Convocation 2006

President Mark D. Gearan, Opening Remarks
August 30, 2006

Mr. David Deming, Board Chair, Ms. Maureen Zupan, Vice Chair Members of the Board of Trustees, Dorothy Wickenden, Dave Rickey and his family.  Provost Amott, Deans Baer and DeMeis, Professor Conroy-Goldman, Chaplain Adams, Student Trustees Maggy Sliwinski and Adam Chaput, last year’s recipient of the President’s Medal, Dr. George Abraham.

Members of the Faculty, Staff, our Geneva neighbors and students of Hobart and William Smith Colleges: Welcome.

We begin the academic year with this time-honored tradition of Convocation exercises. Each fall generations of young men and women have traveled from across the globe to this beautiful campus to embark on their intellectual journey. They have come to Geneva for a broad liberal arts education in a residential living and learning environment preparing them for lives of meaning and consequence.

In times of Civil War, world war, social unrest, massive societal inequality, good economic times and the Great Depression—they have come for this beginning. Walk by Professor Ted Aub’s magnificent sculpture of Elizabeth Blackwell that graces the Quad—it quotes a letter Blackwell wrote in 1947 from Geneva: “I cannot help but congratulate myself for having found at last, the right place for my beginning.” 

And so, too, for us on this glorious day like generations past, we pause to come together as a community—faculty, staff, students, Genevans—to mark our start and our beginning.

Our graduates have gone into the world utilizing their experiences from inside and outside the classroom to make a difference in their professions, their communities, their families. So we begin today with gratitude to faculty members, staff and students—past and present—who have distinguished Hobart and William Smith.

We gather intentionally as a community—the Board of Trustees, our faculty, staff, coaches, students. This is a place filled with the energy of colleagues who have taught and supported students for decades as well as a place welcoming new faculty and staff for this academic year. This is usually the time of year when Music Professor Nick D’Angelo reminds me that he has been teaching here at the Colleges longer than I have been alive.  From our library staff to dining services to administrators across campus–we all benefit from their longstanding commitment.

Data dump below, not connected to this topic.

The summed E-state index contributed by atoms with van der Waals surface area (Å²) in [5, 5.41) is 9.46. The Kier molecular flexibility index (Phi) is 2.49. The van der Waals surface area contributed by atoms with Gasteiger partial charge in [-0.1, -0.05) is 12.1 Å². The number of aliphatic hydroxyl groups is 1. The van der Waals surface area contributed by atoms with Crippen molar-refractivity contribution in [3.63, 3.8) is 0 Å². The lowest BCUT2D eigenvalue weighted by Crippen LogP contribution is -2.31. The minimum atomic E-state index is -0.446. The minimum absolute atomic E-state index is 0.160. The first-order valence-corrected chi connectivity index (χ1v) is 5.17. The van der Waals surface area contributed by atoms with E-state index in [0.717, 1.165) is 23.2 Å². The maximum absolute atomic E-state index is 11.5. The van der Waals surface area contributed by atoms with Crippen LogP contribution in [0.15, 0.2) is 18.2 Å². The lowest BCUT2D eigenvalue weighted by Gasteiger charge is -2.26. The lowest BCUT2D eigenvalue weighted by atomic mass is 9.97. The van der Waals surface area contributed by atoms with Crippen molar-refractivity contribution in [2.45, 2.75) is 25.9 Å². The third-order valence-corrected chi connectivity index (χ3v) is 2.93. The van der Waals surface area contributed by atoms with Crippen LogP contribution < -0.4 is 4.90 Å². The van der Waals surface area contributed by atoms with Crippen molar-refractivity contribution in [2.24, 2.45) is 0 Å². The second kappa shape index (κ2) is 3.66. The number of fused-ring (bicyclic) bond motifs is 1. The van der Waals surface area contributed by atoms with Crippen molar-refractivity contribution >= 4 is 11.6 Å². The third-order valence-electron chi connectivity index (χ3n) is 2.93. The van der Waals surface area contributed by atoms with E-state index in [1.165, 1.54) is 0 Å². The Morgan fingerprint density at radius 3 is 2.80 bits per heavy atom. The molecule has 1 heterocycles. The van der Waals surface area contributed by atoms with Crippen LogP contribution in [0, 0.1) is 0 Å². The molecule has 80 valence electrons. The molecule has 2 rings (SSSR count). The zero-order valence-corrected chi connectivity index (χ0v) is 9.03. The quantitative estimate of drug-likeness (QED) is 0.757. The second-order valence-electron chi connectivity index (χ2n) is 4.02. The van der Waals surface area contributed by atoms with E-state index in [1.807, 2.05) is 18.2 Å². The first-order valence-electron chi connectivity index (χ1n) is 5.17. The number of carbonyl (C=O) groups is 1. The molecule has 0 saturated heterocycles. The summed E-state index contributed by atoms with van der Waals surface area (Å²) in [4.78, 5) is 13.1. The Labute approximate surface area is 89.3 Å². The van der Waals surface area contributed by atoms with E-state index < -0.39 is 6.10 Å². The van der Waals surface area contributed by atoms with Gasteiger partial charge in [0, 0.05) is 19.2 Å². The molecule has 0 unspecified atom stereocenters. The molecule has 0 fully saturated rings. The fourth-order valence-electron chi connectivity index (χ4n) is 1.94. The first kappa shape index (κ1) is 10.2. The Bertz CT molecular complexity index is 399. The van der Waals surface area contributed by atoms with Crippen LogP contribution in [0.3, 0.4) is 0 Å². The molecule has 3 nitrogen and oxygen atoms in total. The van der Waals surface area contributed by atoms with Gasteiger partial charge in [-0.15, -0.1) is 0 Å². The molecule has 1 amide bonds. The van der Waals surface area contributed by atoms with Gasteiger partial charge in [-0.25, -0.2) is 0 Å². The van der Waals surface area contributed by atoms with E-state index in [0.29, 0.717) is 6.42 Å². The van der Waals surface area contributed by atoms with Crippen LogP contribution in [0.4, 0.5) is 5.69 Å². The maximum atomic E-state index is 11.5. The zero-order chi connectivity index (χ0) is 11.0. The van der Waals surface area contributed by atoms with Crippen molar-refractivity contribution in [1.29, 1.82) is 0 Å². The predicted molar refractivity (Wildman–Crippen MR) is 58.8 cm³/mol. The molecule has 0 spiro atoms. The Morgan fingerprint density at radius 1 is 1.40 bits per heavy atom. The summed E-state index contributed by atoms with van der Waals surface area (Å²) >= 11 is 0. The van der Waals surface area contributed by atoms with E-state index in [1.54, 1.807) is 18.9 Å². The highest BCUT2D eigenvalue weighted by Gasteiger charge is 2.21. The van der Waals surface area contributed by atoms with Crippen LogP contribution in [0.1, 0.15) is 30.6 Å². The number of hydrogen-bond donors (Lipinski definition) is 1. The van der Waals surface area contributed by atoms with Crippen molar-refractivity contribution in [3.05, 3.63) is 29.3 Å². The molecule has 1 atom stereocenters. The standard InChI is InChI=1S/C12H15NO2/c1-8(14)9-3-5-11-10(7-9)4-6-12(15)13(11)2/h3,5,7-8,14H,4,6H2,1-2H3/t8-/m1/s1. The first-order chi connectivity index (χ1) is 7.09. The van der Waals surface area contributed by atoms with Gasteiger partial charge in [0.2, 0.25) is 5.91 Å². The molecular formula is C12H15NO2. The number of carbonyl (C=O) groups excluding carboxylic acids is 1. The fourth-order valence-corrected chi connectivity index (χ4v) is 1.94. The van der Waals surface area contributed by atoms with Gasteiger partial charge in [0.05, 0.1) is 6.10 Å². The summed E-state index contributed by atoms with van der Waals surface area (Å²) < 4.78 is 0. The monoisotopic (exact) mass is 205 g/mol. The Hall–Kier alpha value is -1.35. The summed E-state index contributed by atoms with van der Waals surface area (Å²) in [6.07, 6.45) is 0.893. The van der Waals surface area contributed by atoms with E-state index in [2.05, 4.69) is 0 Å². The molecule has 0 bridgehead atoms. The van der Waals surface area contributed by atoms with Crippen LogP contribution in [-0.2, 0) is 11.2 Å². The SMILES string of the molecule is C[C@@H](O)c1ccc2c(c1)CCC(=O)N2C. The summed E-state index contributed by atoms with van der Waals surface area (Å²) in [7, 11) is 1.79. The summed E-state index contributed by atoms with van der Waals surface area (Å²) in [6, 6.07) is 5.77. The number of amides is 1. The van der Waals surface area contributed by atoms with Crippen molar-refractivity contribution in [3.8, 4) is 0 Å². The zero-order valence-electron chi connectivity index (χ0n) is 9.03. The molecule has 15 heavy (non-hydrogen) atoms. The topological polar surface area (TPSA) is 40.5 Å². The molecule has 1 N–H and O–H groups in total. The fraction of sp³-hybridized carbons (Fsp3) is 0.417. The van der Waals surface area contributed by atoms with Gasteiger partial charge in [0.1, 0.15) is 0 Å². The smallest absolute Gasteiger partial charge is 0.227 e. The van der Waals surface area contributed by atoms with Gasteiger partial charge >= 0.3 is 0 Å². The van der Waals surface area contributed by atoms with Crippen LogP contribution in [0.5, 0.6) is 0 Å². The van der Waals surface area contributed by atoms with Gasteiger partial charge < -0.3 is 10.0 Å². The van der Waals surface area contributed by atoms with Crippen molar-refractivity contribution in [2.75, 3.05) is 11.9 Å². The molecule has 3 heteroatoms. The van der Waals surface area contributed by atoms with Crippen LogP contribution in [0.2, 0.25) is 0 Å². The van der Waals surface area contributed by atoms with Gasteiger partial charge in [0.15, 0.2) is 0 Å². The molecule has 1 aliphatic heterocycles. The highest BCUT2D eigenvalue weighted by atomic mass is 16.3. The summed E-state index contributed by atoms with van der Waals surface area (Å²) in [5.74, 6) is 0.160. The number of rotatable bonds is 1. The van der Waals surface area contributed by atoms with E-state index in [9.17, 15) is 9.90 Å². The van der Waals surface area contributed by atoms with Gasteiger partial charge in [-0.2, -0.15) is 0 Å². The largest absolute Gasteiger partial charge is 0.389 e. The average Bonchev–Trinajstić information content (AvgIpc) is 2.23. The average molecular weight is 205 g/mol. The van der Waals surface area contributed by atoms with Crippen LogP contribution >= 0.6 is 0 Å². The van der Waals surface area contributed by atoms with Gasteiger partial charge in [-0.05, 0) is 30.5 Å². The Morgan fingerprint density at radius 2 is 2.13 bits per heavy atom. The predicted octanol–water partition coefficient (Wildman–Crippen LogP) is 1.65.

We take this official start of the year to hear from a distinguished speaker–Dorothy Wickenden, William Smith Class of 1976 and the Executive Editor of the New Yorker. I invited Dorothy to campus with respect for her important role in our national dialogue on key issues and her continued commitment to her alma mater. Dorothy knows us well and her experience here as a student and how that has informed her work as one of our nation’s top journalists will be instructive.

We will recognize her many achievements with the awarding of the President’s Medal—and remind all of us going into this year of the importance of civic engagement, the value of ideas and civil discourse on the critical issues of our time.

Inspired by Ms. Wickenden, we will have the chance to do our part in examining important issues of the day—in the classroom, at the Fisher Center lectures, at the Genocide Series and during the President’s Forum lectures and Radio Show.  Many ways to examine issues, hear from others, form your own opinions.

We are fortunate to have Mr. Dave Rickey join us as well. A Geneva native and son of a son of Hobart, Mr. Rickey and his wife have turned their lives to important philanthropic efforts, and we will recognize his commitment to his hometown with the President’s Medal.

Mr. Rickey stands as an example of someone who has reached across the arc of time in his lifetime—to give back quite literally to this community its schools, its library and Boys and Girls Club. While others have moved on and out—Mr. Rickey has never forgotten his Geneva roots.

Like Mr. Rickey, we will have the chance to involve ourselves in Geneva this year. Our first-years started Saturday with service work in the community. Our Day of Service will be on October 14 for the entire community. The Public Service Office in Trinity Hall is an active place to find ways to make a real difference in the lives of real people.

For the Colleges this is an extraordinary moment in our history. I make this bold statement out of my belief that we have the chance to build upon the energy and success of recent years and deepen our commitment to the values we hold important. We are in a fortunate position to take on these responsibilities and confidently address the challenges we have as well. I am confident about the future for Hobart and William Smith for many reasons.